The DePalm airport shuttle is another alternative but it's only slightly less expensive if there are two of you traveling, $18.25 per person round trip. Plus you have to wait until everyone is on board and you may have a lot of other hotel stops so I didn't think it was worth saving a few dollars.
Updated Dec 18, 2007
Although many people may opt for a car rental and taxis can get expensive after 6 days, the bus routes are a great alternative. They run all through the island and stop in downtown "O". Stop signs are located all over and are easy to spot not too mention the price per person was around $1.10 US. It got us to downtown and the grocery store just as fast as a taxi and much cheaper. I do love the taxis though and they were great tour guides when asked.
Written Jan 23, 2008
There are various possibilities for getting around Aruba. We rented a regular car. The roads on the west side of the island are paved, but on the east side, they are sometimes sand or dirt (photo 4). You can't really get lost as the island is not very big, but not all of the signs are what you will be accustomed to. Some were easy to figure out (stop, no left turn), but some were unfamiliar to me. A yellow/orange diamond meant that it was a right-of-way road. A triangle bordered in red with a big black vertical line with a little cross in the middle mean that you have the right of way at the intersection.
I had a little difficulty with the frequently seen signs that had two cars next to each other, the right one black and the left one red. I discovered that this one meant "No passing". And a dark blue circle rimmed in red with a red slash across it was "No Stopping or Parking". Photo three shows an interesting variation on a traffic light.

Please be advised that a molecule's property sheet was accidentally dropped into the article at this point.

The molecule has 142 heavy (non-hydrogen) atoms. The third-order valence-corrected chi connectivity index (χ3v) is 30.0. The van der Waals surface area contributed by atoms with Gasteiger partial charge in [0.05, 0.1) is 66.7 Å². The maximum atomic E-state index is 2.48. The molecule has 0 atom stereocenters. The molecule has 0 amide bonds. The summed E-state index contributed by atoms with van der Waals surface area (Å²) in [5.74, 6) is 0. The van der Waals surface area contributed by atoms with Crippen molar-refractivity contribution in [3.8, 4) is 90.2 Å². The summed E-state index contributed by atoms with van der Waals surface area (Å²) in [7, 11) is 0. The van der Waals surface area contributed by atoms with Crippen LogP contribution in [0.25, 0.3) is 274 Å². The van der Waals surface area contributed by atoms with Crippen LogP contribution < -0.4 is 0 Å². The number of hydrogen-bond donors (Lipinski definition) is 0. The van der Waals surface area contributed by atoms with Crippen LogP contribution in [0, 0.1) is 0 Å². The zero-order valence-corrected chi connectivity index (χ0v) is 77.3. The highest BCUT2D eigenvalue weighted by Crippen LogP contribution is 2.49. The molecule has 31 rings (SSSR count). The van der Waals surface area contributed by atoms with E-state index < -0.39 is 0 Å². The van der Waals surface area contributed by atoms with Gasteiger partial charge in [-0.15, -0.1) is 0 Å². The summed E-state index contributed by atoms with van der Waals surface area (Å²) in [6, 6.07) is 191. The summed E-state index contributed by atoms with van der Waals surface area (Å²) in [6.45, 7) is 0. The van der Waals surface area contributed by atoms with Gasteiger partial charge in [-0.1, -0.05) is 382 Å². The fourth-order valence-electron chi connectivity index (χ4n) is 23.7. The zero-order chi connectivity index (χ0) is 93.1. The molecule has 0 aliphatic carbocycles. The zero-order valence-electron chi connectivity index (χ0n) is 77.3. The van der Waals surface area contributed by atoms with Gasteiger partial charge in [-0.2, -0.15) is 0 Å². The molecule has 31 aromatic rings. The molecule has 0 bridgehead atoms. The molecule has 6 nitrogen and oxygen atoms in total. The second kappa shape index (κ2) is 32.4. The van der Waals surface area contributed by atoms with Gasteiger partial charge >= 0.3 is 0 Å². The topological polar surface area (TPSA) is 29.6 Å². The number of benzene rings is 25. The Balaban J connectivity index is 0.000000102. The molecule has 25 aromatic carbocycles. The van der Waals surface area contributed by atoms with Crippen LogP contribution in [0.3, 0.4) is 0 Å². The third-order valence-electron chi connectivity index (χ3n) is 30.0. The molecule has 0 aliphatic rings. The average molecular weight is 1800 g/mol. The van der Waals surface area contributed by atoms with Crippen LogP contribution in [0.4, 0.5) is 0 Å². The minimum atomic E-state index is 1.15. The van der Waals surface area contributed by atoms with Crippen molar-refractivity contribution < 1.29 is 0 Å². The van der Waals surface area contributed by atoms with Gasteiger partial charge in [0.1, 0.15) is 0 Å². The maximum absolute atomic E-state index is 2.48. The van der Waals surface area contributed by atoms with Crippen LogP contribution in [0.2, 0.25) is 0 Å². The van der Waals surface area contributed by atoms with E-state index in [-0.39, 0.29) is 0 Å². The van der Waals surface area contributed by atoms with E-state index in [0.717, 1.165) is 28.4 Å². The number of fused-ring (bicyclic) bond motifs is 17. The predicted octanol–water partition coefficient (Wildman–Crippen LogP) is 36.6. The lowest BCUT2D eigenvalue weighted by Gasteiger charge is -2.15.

You can rent a Land Rover Defender Jeep and go on a Safari (photo 5 - billed as the most fun you've had driving). Or you can get a a fully automatic All Terrain Vehicle (A.T.V.). Quad racer (photo 2).
Updated Apr 24, 2011
If you are planning to spend more than a few days in Aruba, you might consider renting a car for either the week or a day. Taxis can become quite expensive if you are shuttling into town, to the store, to other beach areas and to restaurants so having your own transportation might save you some money. Do the math and consider if it's worth it, especially if you are traveling in a group and can split the cost.
In addition, most people never travel off the hotel route and miss out on the rugged beauty of the northern part of the island, where fewer tourists travel. Unfortunately the natural bridge is no longer around, but the change in terrain on the island is interesting and worth to see the violent crashing waves on the north in stark contrast with the calm waters fronting all the hotels.
Updated Sep 4, 2007
We stayed outsite the tourist area in aruba, adn did not rent a car the first week. So when we wanted to go to oranjestad we went by bus, and to the tourist area too. It is a cheap way to travel, 2 florin. There are normal busses, but mini busses too, and you raise your hand and they stop. if the mini busses have places for passengers they switch on their lights, and then they stop. We had even an trip with a schoolbus, the driver dropped us in the hotel area. Funny thing was, he took his dog with him every day working.
Written Nov 8, 2003
Our cruise docked in downtown Oranjestad along with at least 3 other large ships, the two docks are next to each other. From both docks you can easily walk to the shops and restaurants in the city. If you want to just go to the beach there are taxis or the bus station is just across the street from where you exit the port. We walked to the nearest beach as we wanted to stop by the grocery store and get a little exercise, but I don't recommend that for most people as it took us at least 30-40 minutes, there's not much to see in between the two and you need to know where you are going.
In addition to taxis, there appeared to be folks selling organized tours and renting cars right after you left the port, I didn't pay much attention to them as we knew we were going to the beach.
Written Feb 7, 2010